China’s Banking System Is Short on Cash: Gordon Chang

By Hannah Ng
Hannah Ng
Hannah Ng
Reporter
Hannah Ng is a reporter covering U.S. and China news. She holds a master's degree in international and development economics from the University of Applied Science Berlin.
July 13, 2022 Updated: July 20, 2022

China is going through a systemic debt crisis because of a lack of liquidity, according to China expert and author Gordon Chang.

In comments to NTD, the sister media outlet of The Epoch Times, he noted that 400,000 depositors reportedly weren’t allowed by some banks in China’s Henan Province to withdraw money.

“The [Chinese Communist] Party right now has no economic answers,” he said. “The country as a whole is in too much debt. And so this is an issue going forward.”

Chang pointed to a similar situation that occurred in Shanghai.

Shanghai banks have severe restrictions on the amount of withdrawals. It’s technically not a default, in a sense, but people are not able to get access to their money,” he said. “There’s just not enough liquidity in the Chinese banking system. And this is not just in some faraway province. So this is across the Chinese banking system.”

He said protests had taken place in front of the People’s Bank of China of Henan, which is the central bank, instead of at the region’s rural banks, where funds had been frozen by the state since April.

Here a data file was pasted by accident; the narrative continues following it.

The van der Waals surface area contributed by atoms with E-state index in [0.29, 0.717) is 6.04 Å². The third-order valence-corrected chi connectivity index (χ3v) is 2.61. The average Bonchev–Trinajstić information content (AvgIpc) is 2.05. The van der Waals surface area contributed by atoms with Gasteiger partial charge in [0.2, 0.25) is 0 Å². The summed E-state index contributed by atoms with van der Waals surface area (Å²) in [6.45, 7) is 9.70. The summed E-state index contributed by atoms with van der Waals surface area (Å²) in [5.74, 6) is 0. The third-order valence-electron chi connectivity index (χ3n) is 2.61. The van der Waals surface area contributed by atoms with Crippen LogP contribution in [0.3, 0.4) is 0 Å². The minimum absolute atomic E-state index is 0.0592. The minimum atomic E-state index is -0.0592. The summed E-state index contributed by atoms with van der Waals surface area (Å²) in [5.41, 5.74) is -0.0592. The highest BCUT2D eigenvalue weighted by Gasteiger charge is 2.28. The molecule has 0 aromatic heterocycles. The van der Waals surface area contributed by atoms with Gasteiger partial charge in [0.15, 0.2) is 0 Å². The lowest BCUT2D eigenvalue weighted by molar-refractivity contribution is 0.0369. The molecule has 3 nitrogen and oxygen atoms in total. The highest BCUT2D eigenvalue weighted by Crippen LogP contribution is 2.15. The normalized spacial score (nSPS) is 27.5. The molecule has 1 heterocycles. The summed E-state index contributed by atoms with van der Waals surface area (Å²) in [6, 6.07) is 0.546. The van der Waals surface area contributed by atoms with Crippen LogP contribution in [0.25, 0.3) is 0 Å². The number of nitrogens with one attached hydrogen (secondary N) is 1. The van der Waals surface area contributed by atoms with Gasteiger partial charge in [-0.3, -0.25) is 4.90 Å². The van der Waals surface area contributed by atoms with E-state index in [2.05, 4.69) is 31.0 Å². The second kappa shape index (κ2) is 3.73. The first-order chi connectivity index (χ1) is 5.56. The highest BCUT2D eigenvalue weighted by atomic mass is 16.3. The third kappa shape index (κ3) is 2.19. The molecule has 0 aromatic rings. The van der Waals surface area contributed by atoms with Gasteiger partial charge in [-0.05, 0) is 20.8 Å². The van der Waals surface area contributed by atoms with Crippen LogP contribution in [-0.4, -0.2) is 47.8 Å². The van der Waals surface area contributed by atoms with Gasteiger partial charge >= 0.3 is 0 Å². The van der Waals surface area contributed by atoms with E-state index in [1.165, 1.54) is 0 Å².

“So people understand that the crisis is not just any one institution, it’s a crisis, which is systemic,” he said.

Chang noted that the debt crisis extends to other parts of the economy, citing the defaults of several large property companies.

“Evergrande, for instance, had something like $305 billion in obligations. The other big property developers, although not nearly as indebted … basically can’t pay back their debts anyway,” he said.

No Solution

Chang says the Chinese Communist Party (CCP) doesn’t have any viable way to handle its huge debts.

“I suppose they could print money. But China already has an inflation problem. So that’s not going to be a long-term solution,” he said.

In Chang’s opinion, the regime has faced this financial issue for some time.

“It has been masked, because the Communist Party has been able to obtain money from the outside. It’s been masked because they’ve incurred debt,” he said. “But now, they are running out of room for what to do.”

Thus, Chang said he believes that could be a trigger for the failure of the CCP because “the Communist Party can’t come up with the solutions that would save it.”

He pointed to police violence against the depositors in Henan, saying it’s rooted in the ideology of the CCP.

“This is the typical playbook of the Communist Party: to intimidate, to use force,” Chang said. “The Party line is that ‘this money is not yours, it’s our money. And we’re going to do what we want with it.’

“So there’s a fundamental misperception between the people and the Party.”

Hannah Ng
Reporter
Hannah Ng is a reporter covering U.S. and China news. She holds a master's degree in international and development economics from the University of Applied Science Berlin.